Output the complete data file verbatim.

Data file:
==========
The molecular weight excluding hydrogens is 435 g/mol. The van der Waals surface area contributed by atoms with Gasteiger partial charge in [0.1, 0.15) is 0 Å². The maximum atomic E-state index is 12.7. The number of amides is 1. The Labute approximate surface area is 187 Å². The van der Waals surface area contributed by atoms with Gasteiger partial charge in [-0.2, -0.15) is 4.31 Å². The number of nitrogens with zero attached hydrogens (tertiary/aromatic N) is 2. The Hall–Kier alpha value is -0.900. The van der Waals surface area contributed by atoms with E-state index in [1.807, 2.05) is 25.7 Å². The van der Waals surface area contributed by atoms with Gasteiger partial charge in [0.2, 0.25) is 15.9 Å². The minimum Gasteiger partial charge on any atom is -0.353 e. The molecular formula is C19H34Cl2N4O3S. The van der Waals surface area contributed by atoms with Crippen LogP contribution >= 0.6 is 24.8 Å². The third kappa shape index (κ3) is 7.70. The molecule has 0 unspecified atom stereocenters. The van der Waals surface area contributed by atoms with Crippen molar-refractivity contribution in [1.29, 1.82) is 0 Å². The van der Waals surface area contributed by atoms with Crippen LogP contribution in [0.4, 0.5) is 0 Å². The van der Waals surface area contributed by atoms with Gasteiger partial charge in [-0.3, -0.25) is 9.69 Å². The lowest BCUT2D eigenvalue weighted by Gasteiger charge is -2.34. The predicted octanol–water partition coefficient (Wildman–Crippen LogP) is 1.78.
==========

The molecular weight excluding hydrogens is 435 g/mol. The van der Waals surface area contributed by atoms with Gasteiger partial charge in [0.1, 0.15) is 0 Å². The maximum atomic E-state index is 12.7. The number of amides is 1. The Labute approximate surface area is 187 Å². The van der Waals surface area contributed by atoms with Gasteiger partial charge in [-0.2, -0.15) is 4.31 Å². The number of nitrogens with zero attached hydrogens (tertiary/aromatic N) is 2. The Hall–Kier alpha value is -0.900. The van der Waals surface area contributed by atoms with E-state index in [1.807, 2.05) is 25.7 Å². The van der Waals surface area contributed by atoms with Gasteiger partial charge in [0.2, 0.25) is 15.9 Å². The minimum Gasteiger partial charge on any atom is -0.353 e. The molecular formula is C19H34Cl2N4O3S. The van der Waals surface area contributed by atoms with Crippen LogP contribution >= 0.6 is 24.8 Å². The third kappa shape index (κ3) is 7.70. The molecule has 0 unspecified atom stereocenters. The van der Waals surface area contributed by atoms with Crippen molar-refractivity contribution in [1.29, 1.82) is 0 Å². The van der Waals surface area contributed by atoms with Crippen LogP contribution in [0.4, 0.5) is 0 Å². The van der Waals surface area contributed by atoms with Gasteiger partial charge in [-0.3, -0.25) is 9.69 Å². The lowest BCUT2D eigenvalue weighted by Gasteiger charge is -2.34. The predicted octanol–water partition coefficient (Wildman–Crippen LogP) is 1.78.